State lawmaker proposes allowing school personnel to carry firearms | Blogh

Wednesday, January 2, 2013

State lawmaker proposes allowing school personnel to carry firearms

Posted By on Wed, Jan 2, 2013 at 12:00 PM

Buried in the New Year's Eve confetti was this news tidbit from our friends at Philadelphia's City Paper: A Pennsylvania state lawmaker has proposed allowing school employees to carry weapons to school.

In the wake of the tragic shooting of 20 children and 6 adults at Sandy Hook Elementary School in Newtown, Conn., on Dec. 14, ideas aplenty have been bandied about for how to reduce gun violence. Among them, the NRA's Wayne LaPierre, who proposed having armed police at schools.

This past week, Pennsylvania Republican state Rep. Gregory Lucas said he would introduce legislation to allow school personnel the right to carry a concealed firearm to school as long as they are licensed to do so and have a "current and valid certification in the use and handling of firearms."

"As we consider ways to improve school safety," Lucas wrote in a co-sponsorship memorandum on Dec. 28. "I believe we have to consider trusting school personnel to serve as a first line of defense"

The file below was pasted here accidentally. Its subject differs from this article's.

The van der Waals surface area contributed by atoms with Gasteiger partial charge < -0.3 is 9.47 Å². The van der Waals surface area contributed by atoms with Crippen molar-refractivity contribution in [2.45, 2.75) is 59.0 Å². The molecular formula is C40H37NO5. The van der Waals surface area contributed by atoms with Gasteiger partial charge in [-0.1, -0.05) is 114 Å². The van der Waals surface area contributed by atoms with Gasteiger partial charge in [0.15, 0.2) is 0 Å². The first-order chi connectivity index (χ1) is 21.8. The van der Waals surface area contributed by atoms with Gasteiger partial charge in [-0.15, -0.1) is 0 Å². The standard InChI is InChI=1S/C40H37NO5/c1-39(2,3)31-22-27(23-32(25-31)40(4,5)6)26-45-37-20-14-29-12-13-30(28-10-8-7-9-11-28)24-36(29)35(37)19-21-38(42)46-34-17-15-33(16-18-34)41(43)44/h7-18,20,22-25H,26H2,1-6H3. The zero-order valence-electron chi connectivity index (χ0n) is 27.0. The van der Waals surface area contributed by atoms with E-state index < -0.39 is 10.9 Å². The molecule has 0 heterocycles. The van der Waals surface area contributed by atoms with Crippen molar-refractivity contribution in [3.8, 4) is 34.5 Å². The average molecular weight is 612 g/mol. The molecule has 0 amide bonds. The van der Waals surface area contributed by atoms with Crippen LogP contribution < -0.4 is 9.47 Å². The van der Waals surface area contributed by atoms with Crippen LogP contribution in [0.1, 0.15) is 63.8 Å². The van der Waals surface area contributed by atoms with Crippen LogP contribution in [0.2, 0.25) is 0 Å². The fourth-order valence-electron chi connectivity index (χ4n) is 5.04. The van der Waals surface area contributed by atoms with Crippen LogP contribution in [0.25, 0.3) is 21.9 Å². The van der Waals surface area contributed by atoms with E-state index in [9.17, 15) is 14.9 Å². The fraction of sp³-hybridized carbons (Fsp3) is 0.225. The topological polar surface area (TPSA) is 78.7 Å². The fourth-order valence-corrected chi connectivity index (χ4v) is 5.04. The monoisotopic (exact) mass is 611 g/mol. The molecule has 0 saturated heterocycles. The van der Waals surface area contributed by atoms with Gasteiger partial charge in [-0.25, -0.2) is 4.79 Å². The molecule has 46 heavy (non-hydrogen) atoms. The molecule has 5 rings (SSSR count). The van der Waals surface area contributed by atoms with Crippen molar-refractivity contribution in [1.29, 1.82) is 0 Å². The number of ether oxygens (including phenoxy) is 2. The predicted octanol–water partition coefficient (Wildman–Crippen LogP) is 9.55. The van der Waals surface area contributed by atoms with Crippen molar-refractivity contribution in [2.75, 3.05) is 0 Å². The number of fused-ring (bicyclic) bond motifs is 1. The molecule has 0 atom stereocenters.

Lucas is no stranger to the NRA. In an October 2011 letter to Lucas awarding an endorsement, the organization noted his "enthusiasm" for the Second Amendment. And Lucas' campaign website boasts that he is an avid sportsman, "a NRA member, NRA shotgun instructor, NRA coach, & NRA recruiter" and "strong supporter" of the second Amendment.

Cranberry Republican State Rep. Daryl Metcalfe, meanwhile, said in a co-sponsorship memorandum, that he plans to introduce legislation that will "expand the training certification to serve as a school police officer." It also would allow a district to contract security as they see necessary.

"Whether a school district wishes to establish 'school police officers' or 'school security personnel' is a decision best left to the school administration," Metcalfe wrote in the memo. "Our obligation as policy makers is to give them the flexibility they need to address their individual security concerns."

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